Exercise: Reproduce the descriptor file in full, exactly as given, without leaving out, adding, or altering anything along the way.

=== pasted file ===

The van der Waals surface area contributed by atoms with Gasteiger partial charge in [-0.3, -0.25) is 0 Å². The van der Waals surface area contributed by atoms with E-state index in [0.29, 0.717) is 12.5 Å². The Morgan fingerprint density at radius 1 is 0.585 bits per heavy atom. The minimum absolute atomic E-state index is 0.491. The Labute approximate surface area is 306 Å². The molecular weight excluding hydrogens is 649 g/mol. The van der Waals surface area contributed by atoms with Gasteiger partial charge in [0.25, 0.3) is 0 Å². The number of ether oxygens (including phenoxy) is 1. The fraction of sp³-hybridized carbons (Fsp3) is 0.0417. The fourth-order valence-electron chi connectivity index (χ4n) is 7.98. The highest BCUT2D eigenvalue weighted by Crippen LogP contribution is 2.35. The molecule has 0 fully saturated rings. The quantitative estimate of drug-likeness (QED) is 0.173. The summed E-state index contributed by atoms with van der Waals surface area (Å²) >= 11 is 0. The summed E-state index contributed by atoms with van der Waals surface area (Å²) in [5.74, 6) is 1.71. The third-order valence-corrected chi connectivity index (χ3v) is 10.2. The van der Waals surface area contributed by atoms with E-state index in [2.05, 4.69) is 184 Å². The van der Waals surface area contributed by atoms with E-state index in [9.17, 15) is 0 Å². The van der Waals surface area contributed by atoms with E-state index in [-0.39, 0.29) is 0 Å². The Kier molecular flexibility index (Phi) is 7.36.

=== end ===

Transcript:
The van der Waals surface area contributed by atoms with Gasteiger partial charge in [-0.3, -0.25) is 0 Å². The van der Waals surface area contributed by atoms with E-state index in [0.29, 0.717) is 12.5 Å². The Morgan fingerprint density at radius 1 is 0.585 bits per heavy atom. The minimum absolute atomic E-state index is 0.491. The Labute approximate surface area is 306 Å². The molecular weight excluding hydrogens is 649 g/mol. The van der Waals surface area contributed by atoms with Gasteiger partial charge in [0.25, 0.3) is 0 Å². The number of ether oxygens (including phenoxy) is 1. The fraction of sp³-hybridized carbons (Fsp3) is 0.0417. The fourth-order valence-electron chi connectivity index (χ4n) is 7.98. The highest BCUT2D eigenvalue weighted by Crippen LogP contribution is 2.35. The molecule has 0 fully saturated rings. The quantitative estimate of drug-likeness (QED) is 0.173. The summed E-state index contributed by atoms with van der Waals surface area (Å²) >= 11 is 0. The summed E-state index contributed by atoms with van der Waals surface area (Å²) in [5.74, 6) is 1.71. The third-order valence-corrected chi connectivity index (χ3v) is 10.2. The van der Waals surface area contributed by atoms with E-state index in [2.05, 4.69) is 184 Å². The van der Waals surface area contributed by atoms with E-state index in [9.17, 15) is 0 Å². The van der Waals surface area contributed by atoms with E-state index in [-0.39, 0.29) is 0 Å². The Kier molecular flexibility index (Phi) is 7.36.